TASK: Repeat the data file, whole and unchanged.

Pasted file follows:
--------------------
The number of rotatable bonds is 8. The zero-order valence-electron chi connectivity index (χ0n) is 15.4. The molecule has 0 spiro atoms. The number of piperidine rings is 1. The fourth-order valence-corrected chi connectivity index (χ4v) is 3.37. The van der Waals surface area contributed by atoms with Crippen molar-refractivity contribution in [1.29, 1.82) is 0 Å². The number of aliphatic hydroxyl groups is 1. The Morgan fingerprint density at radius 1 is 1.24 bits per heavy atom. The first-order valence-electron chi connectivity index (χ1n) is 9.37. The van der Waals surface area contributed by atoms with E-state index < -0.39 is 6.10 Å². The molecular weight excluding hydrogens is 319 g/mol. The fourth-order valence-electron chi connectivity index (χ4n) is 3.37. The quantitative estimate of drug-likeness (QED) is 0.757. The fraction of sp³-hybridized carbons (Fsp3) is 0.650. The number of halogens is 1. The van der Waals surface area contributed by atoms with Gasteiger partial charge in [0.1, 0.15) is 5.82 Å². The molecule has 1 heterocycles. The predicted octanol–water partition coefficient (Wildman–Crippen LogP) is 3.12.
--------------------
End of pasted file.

The number of rotatable bonds is 8. The zero-order valence-electron chi connectivity index (χ0n) is 15.4. The molecule has 0 spiro atoms. The number of piperidine rings is 1. The fourth-order valence-corrected chi connectivity index (χ4v) is 3.37. The van der Waals surface area contributed by atoms with Crippen molar-refractivity contribution in [1.29, 1.82) is 0 Å². The number of aliphatic hydroxyl groups is 1. The Morgan fingerprint density at radius 1 is 1.24 bits per heavy atom. The first-order valence-electron chi connectivity index (χ1n) is 9.37. The van der Waals surface area contributed by atoms with E-state index < -0.39 is 6.10 Å². The molecular weight excluding hydrogens is 319 g/mol. The fourth-order valence-electron chi connectivity index (χ4n) is 3.37. The quantitative estimate of drug-likeness (QED) is 0.757. The fraction of sp³-hybridized carbons (Fsp3) is 0.650. The number of halogens is 1. The van der Waals surface area contributed by atoms with Gasteiger partial charge in [0.1, 0.15) is 5.82 Å². The molecule has 1 heterocycles. The predicted octanol–water partition coefficient (Wildman–Crippen LogP) is 3.12.